Yes I know that no one will see the holster unless I am drawing the firearm to protect my life or the life of a loved one but I am a bit vain it would seem.
What Caliber for a Self Defense Handgun
When we look for a self defense handgun caliber our goal is to choose the caliber that inflicts the maximum amount of damage to the threat. Although the topic of harming, potentially killing, another human being is uncomfortable to many you do not want to be wondering if you picked the best caliber for self defense when you are defending yourself or your family.
When we look at calibers for self defense we must narrow down our options. In terms of handgun calibers we view .380 through 10mm as viable self defense handgun calibers. Of those viable calibers we state that .380 through 45acp are acceptable calibers. Of these acceptable calibers we know through medical research that there is negligible difference is damage caused by these projectiles.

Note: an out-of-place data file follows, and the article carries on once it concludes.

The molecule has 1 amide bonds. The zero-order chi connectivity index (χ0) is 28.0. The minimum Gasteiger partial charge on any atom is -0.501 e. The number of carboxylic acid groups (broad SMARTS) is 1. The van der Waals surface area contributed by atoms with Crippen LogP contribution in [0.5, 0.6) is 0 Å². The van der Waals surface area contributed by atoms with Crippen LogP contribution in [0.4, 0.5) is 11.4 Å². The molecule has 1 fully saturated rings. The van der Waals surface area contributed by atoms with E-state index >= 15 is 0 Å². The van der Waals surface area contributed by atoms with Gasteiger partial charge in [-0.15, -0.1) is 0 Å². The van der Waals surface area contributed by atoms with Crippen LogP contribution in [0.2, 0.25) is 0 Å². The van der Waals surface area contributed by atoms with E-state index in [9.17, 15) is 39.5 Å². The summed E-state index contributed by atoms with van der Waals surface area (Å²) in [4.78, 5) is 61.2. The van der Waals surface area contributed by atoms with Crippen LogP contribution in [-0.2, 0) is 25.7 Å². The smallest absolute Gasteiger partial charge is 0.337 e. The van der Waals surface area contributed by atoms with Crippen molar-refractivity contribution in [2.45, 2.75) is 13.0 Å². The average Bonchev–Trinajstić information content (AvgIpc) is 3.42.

We recommend 9mm for self defense due to its ability to inflict the maximum damage to our threat. This is because 9mm offers higher capacity and less recoil when compared to other acceptable self defense calibers and because the 9mm allows the user to fire more rounds faster and more accurately it offers a high wounding capacity. 9mm is also cheaper than the other acceptable self defense calibers, which, means more practice and training for less.